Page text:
As I understand it, the civil rights movement is mostly concerned with legal equity. As is obvious from the example provided about myownenemy’s sister, legality is applied by people who live within a cultural context (assualt legally occured). As I understand it (I’m no expert) feminism is aimed at dealing with the cultural attitudes, not the legislation.

  11. alice debree said,

    Not all women are all that concerned with women’s rights. I spend most of my time wishing a life of servitude were once again en vogue.

    C’est la vie.

  12. jem said,

    Reformed Nihilist, as I understand it, feminist scholars or non-profits like to inform public policy, which is dealing with legislation. But I, too, am no expert.

    I guess my only basic argument, even if feminism is aimed at dealing only with cultural attitudes, is that their premises are dubious from the get-go. But I’m not really fighting against them, either, in their arena, so I acknowledge that whether or not I’m right is really inconsequential.

  13. jem said,

    alice debree, anything goes behind closed doors. What’s it called, a domination and submission lifestyle? I guess you just need to find other people who share those values.

  14. reformed nihilist said,

    tracevapor wrote:
    Reformed Nihilist, as I understand it, feminist scholars or non-profits like to inform public policy, which is dealing with legislation. But I, too, am no expert.

    If it is, then I would just say it is a particular part of civil rights. A sub-category.
    I guess my only basic argument, even if feminism is aimed at dealing only with cultural attitudes, is that their premises are dubious from the get-go. But I’m not really fighting against them, either, in their arena, so I acknowledge that whether or not I’m right is really inconsequential.

    I see no reason to think their premises are dubious. Which premises, and why dubious?

  15. alice debree said,

    I’ll plug back into the discussion.

    I’m aware of a D/s society existing. Feminism in the way it has been expressed thus far doesn’t really ring true in many ways, if women expect chivalry from men in dating and situations of compromised safety, and then total equality of a societal level. I’m not sure what effect each has on the other, but it would seem that trade-off is warranted.

    What do ya’ll think?

  16. reformed nihilist said,

    Sure there are trade-offs. The current wisdom (right or wrong) is that humans are better off when treated as individuals within a more culturally inclusionary category of ‘person’, rather than the exlusionary cultural categories of ‘woman’, ‘man’, ‘black’, ‘white’, ‘serf’ or ‘citizen’. Obviously, the gender categories exist, but the effectiveness of these categorization in dealing with non-sexual social situations (like the workplace, but there are many more) are questionable. Feminism embraces the current position that cultural inclusion is desirable, and specifically addresses the cultural inclusion that was historically limited by traditional gender roles.

  17. keda said,

    I recall an argument made (by a feminist if i recall correctly) that a few loud feminists that stand out make the rest look bad. This kind of argument could be applied on women in general (in respect to feminism).

  18. jem said,

    I imagine two basic premises they may have, among others. I don’t really follow feminism, except maybe in Wikipedia, so I’m merely going by what seems plausible. If you want to contend their plausibility with actual citations, then go for it ? you win.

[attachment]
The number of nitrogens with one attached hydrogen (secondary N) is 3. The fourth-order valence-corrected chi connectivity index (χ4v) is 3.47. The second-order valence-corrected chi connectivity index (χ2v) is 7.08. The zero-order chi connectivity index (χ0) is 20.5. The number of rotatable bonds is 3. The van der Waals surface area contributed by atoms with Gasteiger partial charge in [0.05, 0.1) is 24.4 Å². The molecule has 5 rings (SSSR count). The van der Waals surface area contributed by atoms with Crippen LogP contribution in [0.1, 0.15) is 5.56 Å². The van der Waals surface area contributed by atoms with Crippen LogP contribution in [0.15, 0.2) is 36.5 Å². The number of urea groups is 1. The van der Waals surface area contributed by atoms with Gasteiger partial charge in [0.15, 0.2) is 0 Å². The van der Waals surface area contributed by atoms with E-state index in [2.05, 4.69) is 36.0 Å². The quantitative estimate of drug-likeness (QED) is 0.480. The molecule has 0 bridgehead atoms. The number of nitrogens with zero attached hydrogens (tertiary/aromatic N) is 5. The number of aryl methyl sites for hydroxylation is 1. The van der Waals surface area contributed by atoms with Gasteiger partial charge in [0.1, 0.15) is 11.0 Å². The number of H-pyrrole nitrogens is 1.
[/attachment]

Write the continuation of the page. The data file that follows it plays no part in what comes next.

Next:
(1) There are some jobs that deny all females, and some of these jobs, in appeal to natural rights, should allow some females.
    (2) There are some jobs that accept females but not in balance with men, and some of these jobs, in appeal to natural rights, should be in quantitative balance and have a minimum quota of females.

    I reject both premises, because (3) I deny the existence of natural rights. I would allow (1), in appeal to the simple virtue of kindness, although in some cases it’s probably wasteful in economic terms. However, I would argue against (2) and bring up and argue for (3), but with the additional implicit reason that minimum quotas that deny merit just screw the economy. The solution is to assist females in other ways that would give more of them qualifications in the fields where feminists perceive their unnecessary void.
    Reformed Nihilist wrote:
    Obviously, the gender categories exist, but the effectiveness of these categorization in dealing with non-sexual social situations (like the workplace, but there are many more) are questionable.

    I agree. Thus, perhaps we’re only in negligible conflict, if any.

  19. reformed nihilist said,

    keda wrote:
    I recall an argument made (by a feminist if i recall correctly) that a few loud feminists that stand out make the rest look bad. This kind of argument could be applied on women in general (in respect to feminism).

    If you are saying what I think you are, I agree. The feminist movement is not particularly well represented by the majority of women who call themselves feminists. The term has become the self-titled legitimazation of pushy people who happen to women. It is important that we don’t confuse the view of everybody who labels themselves a feminist with the moevment. The same could be said of philosophers. Feminists aren’t ‘bossy women’ any more that philosophers are ‘people who waste their time on pointless questions’, even though most people who fit those descriptions will label themselves that way..

  20. reformed nihilist said,

    I think we are only in negligable conflict. At one time, I would have immediately disagreed with affirmative action. I have heard some compelling arguments though, and now I am uncertain. I wouldn’t support it, but I might not vehemently fight against it, depending on the situation.

    In regards to your commentary on kindness, I think that this is a more compelling reason to act than you may realise. Kindness makes societies work better (yes, even economically).